Estimated Reading Time: 8 minutes, 7 seconds
the feel of those groups is familiar, but the functional structure is a bit limited
I’ve mentioned a very successful pioneering case of social media channel creation before, the Yunnan Sourcing Fans Facebook group. This post is focused on that kind of thing, versus a vendor creating good informational content that can support sales as in my recent post Tea References. Of course any given vendor can do both – Farmerleaf is a good example of that, with only the content creation really clearly successful so far.
The prompt for talking about this is that I was invited to a Farmerleaf Discord server (group) and heard a nice audio interview there with a friend, Anna of Kinnari Tea, about development issues in Laos. There are other vendor-specific tea-related groups there. I don’t buy enough Farmerleaf tea to talk about them in a group, or enough of any one vendor’s tea (except maybe Moychay, they send me more than average for review). I suppose that’s one drawback: The premise for participation is based on consuming a lot of one vendor’s products. Some people do that, or maybe even only buy tea from one source.
What other channel forms are out there? Vendors using open-form social discussion-themed channels for promotion tend to be heavily restricted and moderated, for obvious reasons. In the Facebook group I run, International Tea Talk (mostly populated by vendors) content about products is allowed but not explicit sales information. For whatever reason it’s hard for vendors to adjust to talking about their products without moving on to sales range (mentioning a special, emphasizing contact information, utilizing marketing content that looks like obvious marketing content/ads). Discussing background in other types of social media settings is an option, it would just require carefully working around restrictions. Adagio created and hosted Tea Chat, really the former main old-style tea forum, but activity dropped off when they tried to play a more direct role in leveraging that for marketing. Way off – one part of that upset some of the forum members so much that they created a spin-off forum, Tea Forum.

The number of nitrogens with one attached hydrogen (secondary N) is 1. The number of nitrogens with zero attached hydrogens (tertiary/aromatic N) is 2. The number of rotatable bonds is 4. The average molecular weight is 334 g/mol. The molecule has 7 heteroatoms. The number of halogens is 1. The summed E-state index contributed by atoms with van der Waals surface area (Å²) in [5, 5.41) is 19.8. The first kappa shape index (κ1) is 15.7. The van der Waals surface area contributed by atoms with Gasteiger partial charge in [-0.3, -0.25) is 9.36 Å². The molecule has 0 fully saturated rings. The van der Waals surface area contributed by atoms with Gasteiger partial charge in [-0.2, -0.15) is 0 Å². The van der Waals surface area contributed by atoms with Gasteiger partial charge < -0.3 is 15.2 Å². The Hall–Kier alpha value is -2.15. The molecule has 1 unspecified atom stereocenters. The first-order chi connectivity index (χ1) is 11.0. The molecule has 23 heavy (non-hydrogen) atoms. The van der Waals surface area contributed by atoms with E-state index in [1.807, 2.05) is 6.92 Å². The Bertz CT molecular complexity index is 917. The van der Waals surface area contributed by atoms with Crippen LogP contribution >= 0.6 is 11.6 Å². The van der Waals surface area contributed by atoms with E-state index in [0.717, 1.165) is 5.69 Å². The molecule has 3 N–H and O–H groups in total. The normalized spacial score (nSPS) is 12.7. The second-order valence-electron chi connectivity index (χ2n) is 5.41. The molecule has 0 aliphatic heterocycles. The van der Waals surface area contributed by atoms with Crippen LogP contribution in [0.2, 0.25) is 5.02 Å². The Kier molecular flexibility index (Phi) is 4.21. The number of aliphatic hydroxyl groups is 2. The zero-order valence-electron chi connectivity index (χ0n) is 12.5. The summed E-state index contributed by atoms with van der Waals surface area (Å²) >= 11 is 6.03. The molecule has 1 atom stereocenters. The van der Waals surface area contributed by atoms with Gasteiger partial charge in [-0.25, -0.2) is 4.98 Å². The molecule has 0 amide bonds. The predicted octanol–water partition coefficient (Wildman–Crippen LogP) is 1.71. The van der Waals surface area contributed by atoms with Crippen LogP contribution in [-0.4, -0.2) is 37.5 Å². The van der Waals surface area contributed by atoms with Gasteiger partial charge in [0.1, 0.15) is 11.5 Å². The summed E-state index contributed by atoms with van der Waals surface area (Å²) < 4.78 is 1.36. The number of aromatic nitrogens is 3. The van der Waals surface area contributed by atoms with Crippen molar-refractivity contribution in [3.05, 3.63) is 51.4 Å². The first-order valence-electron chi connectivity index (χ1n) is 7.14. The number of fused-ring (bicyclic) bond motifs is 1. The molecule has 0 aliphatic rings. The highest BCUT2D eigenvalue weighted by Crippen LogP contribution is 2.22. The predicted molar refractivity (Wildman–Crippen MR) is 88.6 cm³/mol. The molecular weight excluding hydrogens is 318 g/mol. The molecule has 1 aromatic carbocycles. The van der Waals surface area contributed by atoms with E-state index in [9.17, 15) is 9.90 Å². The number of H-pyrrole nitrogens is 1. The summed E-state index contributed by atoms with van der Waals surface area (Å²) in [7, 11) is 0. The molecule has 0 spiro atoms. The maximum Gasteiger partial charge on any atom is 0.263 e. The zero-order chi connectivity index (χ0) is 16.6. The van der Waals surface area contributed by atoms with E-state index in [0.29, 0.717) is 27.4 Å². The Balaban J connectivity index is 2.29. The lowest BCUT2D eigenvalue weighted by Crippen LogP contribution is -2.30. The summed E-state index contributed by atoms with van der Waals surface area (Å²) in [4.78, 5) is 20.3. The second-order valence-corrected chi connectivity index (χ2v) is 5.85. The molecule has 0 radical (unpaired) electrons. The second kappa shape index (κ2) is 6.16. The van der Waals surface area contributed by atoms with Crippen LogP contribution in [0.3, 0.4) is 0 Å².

But what else like Discord or that Facebook group? A Facebook page can work for a contact point or providing information, but it wouldn’t provide the same function. Crimson Lotus has been developing a cool variation on these themes by doing a podcast series on Youtube. They’re a pu’er vendor (mainly), so it might be a conflict to have another similar pu’er vendor as a guest (eg. the Bitterleaf or Yunnan Sourcing guys), but even that might still work. It’s not as if their customers don’t know about source options. One episode had the Liquid Proust vendor Andrew Richardson on; he sells pu’er, but the business theme is a little different. Making a podcast work can be hit or miss, but it would work to have really interesting people and do a good job of asking the questions people would want to hear answers to – just the basics. It’s quite indirect as marketing goes, and not interactive; but live streaming versus posting edited video can give it a little more of that feel.